Home News Junior high teachers keep sports by accepting lower coaching stipends

Junior high teachers keep sports by accepting lower coaching stipends

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cartoon of two men in suits cutting down a basketball hoop, saying
Editorial Cartoon by Sarah Keck, 42Fifty

This school year, junior high teachers in District 308 accepted decreased coaching stipends to continue the sports programs at the junior high level. They took these steps in response to District 308 choosing between cutting stipends or converting all competitive junior high sports into intramural teams.

Andew Gothelf, an Oswego Education Association representative and Oswego High School history teacher, shared that a committee made up of teachers and administrators meets every year to review such issues.  He went on to explain that the stipend decrease would have an impact on the depth of the seasons.

“They agreed for this year to change the pay structure and define the meeting hours and length of the season,” Gothelf said.

Many teachers recognized the importance of providing students with the opportunity to play sports from a young age. 

“I think it definitely leads to things that you have to deal with in life. You know, you struggle with people you have to work with, you struggle with a team,” John Carlson, head coach of the OHS girls varsity basketball team, said. 

Traughber Junior High School basketball coach Daniel Hallahan highlighted the academic benefits of students participating in sports as well.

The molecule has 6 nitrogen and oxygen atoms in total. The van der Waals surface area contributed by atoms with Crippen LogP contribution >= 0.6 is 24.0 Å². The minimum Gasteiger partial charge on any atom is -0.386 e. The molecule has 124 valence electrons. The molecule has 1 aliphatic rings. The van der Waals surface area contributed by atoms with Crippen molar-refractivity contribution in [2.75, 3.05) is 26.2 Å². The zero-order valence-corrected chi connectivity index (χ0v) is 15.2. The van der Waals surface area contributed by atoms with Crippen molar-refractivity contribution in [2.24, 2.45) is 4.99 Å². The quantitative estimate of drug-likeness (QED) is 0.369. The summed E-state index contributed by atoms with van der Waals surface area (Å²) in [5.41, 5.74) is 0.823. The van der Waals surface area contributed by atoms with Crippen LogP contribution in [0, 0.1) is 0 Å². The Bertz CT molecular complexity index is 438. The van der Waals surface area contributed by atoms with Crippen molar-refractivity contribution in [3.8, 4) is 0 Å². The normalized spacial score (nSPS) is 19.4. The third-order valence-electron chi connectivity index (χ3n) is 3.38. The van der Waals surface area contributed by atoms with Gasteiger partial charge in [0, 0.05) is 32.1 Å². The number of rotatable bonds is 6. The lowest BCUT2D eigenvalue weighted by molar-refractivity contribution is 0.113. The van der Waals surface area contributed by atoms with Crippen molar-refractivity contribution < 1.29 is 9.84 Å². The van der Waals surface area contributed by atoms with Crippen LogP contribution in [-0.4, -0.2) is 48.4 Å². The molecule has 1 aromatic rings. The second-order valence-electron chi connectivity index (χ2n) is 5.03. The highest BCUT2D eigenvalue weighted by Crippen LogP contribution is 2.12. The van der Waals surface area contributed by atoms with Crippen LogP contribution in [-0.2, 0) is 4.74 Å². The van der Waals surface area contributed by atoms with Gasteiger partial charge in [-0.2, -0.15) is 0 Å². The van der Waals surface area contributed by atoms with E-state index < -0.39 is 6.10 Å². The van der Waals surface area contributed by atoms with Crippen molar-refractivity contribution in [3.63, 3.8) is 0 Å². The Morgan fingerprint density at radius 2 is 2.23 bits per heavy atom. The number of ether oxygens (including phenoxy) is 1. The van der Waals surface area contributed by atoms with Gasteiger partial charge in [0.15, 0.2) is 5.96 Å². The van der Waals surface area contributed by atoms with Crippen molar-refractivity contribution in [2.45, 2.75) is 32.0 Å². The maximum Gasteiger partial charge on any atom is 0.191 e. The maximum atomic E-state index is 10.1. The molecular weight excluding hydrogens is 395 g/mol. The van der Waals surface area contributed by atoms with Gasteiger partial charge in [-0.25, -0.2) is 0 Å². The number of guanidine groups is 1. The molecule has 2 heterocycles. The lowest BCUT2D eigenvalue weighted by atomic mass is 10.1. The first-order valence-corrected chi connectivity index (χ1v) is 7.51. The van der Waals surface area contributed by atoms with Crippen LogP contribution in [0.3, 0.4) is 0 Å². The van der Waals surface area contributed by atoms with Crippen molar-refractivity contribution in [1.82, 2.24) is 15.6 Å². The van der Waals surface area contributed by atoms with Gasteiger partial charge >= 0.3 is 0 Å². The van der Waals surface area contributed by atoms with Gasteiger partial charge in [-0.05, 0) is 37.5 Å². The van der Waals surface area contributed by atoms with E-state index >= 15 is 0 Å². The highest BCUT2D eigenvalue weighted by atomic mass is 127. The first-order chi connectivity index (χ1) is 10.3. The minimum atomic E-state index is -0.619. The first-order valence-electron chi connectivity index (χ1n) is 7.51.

“You have a certain group of students that just want to compete. Basketball gives them that outlet,” Hallahan said. “Then you have the kids that love the sport but aren’t so academically motivated, so basketball acts as a great motivation because of eligibility.” 

Although the compromise was made between the administration and teachers, the junior high athletic seasons will be significantly shorter than in previous years. Carlson recognized the long-term impacts that an adjustment like this would have. 

“By reducing their amount of games that they play, I think that will eventually have a little bit of an effect on the number of kids that we get out,” Carlson said.

While District 308 is undergoing budget cuts, Hallahan expressed confusion over how junior high sports were on the chopping block, but the high school level appeared to be secure.

“How can you tell a group of teachers at the middle school level that you are losing your stipends, but all of those high school coaches are going to keep theirs? The unions are supposed to support all the teachers, not just the one level,” Hallahan said. 

The same reaction was shared by coaches at the high school level. 

“I was surprised initially that they only said junior high sports, because it wouldn’t have surprised me if they had cut back a little bit at the high school,” Carlson said.

On the other hand, if junior high sports were to be converted into intramurals, a definite impact would be felt at the high school level. Without the years of practice and growth, high school sports would be hard pressed to compete at the same level as their competitors. 

Hallahan attributes the poor financial situation of the school district to the mistakes of the past.

“I think we are paying the price for some bad management by our district three, four, five years ago,” Hallahan said.

However, the OEA is hopeful that next year could bring more positive news as they reevaluate the issue.

“We don’t know what next year will hold,” Gothelf said.

Currently, junior high sports will continue with a limited schedule.

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